By Duncan Calow
It is only March, but 2012 has already seen a series of contract disputes over digital media and technology hit the headlines.
First, rock star Peter Frampton announced he had filed a lawsuit against his record label for half a million pounds worth of unpaid music royalties and other damages. Frampton claimed he was contracted with A&M Records to receive a 50% royalty for the use of “licensed” music but had not received payment on any digital sales.
Then there was news that book publisher HarperCollins had filed a lawsuit against digital publisher Open Road for copyright infringement in relation to e-versions of the children’s book, “Julie of the Wolves”. HarperCollins claims its author contract gave it the exclusive ability to publish the work in any format but Open Road claims to have been granted the e-book rights.
And even ‘new media’ companies have their problems too. PhoneDog.com, an interactive mobile news and review website, was reported to have sued a former employee for £217,000 after he converted a Twitter account, which it was claimed was originally set up on behalf of the employer, for his own use after leaving the company.
Each of the cases involve very different parties with very different facts and very different contracts.
The first is just one of many cases over how revenue in sales of digital music should be split between artists and labels, often with a focus on how physical distribution terms can apply to digital delivery. The second case raises, once again, the crucial question over how far fundamental expectations within a contract about how a work can be exploited can change as technology develops. The final dispute highlights the need for all businesses to keep employment contract and policies up to date to reflect the way in which social media and other technology is adopted in the workplace.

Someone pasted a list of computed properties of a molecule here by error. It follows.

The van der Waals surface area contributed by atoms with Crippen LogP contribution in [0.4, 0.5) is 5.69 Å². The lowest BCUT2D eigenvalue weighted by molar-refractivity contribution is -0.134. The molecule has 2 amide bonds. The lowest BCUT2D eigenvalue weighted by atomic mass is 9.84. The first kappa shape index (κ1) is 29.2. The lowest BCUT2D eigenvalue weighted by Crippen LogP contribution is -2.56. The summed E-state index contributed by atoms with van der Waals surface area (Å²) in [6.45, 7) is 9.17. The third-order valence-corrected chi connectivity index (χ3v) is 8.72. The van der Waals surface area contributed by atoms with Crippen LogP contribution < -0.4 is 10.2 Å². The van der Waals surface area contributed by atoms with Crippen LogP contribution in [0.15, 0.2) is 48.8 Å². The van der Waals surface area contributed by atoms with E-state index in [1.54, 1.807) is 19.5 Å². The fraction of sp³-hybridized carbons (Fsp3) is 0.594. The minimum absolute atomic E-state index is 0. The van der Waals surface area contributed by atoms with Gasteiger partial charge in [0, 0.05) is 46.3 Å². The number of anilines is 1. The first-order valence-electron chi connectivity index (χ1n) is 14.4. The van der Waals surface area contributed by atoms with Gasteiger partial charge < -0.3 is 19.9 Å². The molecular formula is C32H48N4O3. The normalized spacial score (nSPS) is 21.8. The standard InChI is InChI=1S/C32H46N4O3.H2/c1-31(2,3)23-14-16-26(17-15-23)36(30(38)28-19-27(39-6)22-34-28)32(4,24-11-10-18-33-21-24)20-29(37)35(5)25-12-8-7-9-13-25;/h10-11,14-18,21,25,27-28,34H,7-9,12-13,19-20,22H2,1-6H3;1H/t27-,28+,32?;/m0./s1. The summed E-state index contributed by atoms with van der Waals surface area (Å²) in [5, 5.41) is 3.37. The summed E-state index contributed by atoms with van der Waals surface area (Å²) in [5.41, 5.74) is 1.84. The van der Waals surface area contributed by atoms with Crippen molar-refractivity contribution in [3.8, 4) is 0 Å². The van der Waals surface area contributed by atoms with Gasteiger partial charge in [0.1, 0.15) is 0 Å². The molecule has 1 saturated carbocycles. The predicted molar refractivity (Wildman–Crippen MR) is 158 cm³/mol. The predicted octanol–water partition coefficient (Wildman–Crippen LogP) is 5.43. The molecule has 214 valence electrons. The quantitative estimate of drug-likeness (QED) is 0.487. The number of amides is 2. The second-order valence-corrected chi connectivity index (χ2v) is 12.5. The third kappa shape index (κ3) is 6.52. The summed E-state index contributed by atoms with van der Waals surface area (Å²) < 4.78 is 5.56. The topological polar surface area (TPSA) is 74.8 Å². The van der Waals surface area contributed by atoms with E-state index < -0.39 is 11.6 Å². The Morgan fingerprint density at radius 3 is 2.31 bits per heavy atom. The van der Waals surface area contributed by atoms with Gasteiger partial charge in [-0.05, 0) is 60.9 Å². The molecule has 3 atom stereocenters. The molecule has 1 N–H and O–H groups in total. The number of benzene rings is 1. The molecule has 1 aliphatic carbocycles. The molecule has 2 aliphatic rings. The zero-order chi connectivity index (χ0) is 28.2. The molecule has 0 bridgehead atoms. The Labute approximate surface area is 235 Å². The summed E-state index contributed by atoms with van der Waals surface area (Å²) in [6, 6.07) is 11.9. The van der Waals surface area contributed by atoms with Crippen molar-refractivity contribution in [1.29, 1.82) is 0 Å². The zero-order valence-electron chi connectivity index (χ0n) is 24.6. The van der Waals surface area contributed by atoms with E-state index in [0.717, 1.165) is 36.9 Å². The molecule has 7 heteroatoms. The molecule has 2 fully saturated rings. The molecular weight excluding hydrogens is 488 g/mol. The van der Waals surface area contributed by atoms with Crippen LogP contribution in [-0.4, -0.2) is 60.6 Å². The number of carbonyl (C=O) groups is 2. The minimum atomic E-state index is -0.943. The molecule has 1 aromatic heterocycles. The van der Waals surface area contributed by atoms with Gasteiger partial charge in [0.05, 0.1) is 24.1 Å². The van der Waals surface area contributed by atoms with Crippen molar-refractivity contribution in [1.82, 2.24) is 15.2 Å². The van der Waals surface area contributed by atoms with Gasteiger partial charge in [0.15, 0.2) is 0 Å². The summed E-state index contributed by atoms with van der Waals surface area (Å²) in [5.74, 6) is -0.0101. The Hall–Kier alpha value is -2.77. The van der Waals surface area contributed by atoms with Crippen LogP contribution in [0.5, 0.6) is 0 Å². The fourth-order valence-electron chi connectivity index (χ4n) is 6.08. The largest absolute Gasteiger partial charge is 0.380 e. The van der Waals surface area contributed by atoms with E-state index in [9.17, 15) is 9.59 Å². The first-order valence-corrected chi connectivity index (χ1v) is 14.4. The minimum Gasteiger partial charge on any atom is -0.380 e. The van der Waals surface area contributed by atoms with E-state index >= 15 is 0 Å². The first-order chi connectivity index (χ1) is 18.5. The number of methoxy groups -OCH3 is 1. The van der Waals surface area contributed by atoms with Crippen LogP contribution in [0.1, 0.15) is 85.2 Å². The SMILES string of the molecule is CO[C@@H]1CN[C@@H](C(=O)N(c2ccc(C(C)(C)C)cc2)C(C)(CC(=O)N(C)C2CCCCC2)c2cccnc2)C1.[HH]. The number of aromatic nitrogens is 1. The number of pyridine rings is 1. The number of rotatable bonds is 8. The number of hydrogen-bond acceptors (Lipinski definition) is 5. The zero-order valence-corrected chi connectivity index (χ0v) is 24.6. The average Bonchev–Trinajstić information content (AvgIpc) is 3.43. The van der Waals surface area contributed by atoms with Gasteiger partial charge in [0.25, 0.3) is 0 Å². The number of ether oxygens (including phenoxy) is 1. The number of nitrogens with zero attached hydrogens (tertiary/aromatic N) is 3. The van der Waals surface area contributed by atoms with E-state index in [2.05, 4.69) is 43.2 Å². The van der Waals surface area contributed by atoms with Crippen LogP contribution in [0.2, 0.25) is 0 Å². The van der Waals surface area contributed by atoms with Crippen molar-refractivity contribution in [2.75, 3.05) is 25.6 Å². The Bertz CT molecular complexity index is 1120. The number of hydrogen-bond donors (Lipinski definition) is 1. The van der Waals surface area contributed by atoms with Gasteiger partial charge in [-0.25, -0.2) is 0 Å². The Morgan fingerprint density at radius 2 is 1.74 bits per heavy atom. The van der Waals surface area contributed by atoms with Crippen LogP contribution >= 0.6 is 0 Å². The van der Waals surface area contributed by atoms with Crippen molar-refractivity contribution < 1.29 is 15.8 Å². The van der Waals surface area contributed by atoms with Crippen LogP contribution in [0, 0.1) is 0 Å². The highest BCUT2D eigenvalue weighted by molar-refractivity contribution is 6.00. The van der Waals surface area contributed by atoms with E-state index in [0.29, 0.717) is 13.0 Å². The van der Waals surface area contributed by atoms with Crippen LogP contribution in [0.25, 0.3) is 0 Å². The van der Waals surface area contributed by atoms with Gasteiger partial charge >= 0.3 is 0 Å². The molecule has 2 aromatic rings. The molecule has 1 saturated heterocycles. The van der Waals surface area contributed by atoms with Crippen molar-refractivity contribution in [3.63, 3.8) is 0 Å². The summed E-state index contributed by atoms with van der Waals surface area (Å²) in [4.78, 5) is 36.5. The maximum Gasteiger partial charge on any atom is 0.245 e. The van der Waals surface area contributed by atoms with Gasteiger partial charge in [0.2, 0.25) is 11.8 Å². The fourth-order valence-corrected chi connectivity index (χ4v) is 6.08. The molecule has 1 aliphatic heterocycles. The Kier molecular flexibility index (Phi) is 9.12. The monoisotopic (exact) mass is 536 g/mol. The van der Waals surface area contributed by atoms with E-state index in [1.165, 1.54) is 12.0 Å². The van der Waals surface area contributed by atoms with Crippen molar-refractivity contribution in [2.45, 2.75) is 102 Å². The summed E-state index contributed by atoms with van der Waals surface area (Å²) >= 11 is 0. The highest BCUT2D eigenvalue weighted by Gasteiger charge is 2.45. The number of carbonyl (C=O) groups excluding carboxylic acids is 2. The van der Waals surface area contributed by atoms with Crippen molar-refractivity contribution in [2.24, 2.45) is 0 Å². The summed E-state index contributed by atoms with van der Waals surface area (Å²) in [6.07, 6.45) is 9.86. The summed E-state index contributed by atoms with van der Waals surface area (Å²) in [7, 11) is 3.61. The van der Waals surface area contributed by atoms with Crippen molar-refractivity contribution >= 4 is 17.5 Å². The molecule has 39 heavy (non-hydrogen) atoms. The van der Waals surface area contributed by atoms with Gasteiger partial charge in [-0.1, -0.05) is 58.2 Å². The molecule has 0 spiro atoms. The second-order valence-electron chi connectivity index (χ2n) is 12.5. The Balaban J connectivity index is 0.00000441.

It remains to be seen how successful any of the claims will be as the full circumstances of these cases emerge over time or as the parties reach settlements.
What is clear, however, is that keeping contractual arrangements up-to-date with an ever evolving media and technology landscape continues to be a challenge. It is also a form of challenge that existed well before digital. Legal text books recount the disputes that arose as theatre plays were first filmed for cinema – or when cinema films were first shown on television and released on video.
The pace of change is of course faster now and the inherent nature of digital technology allows greater opportunities for re-use. Accordingly, it is commonly suggested that the best solution is to work with technology-neutral contracts that reflect a ‘converged’ digital media. Yet in practice there is often still a need to main sector specifics and capture particular technical details.
In fact, dealing with digital successfully in a contract is often a balancing act between maintaining familiar structures and form alongside sufficient further foresight and flexibility. Future developments may not always be predictable but contracts can still try to provide for that uncertainty.
Meanwhile, it’s a pretty sAdd a Comment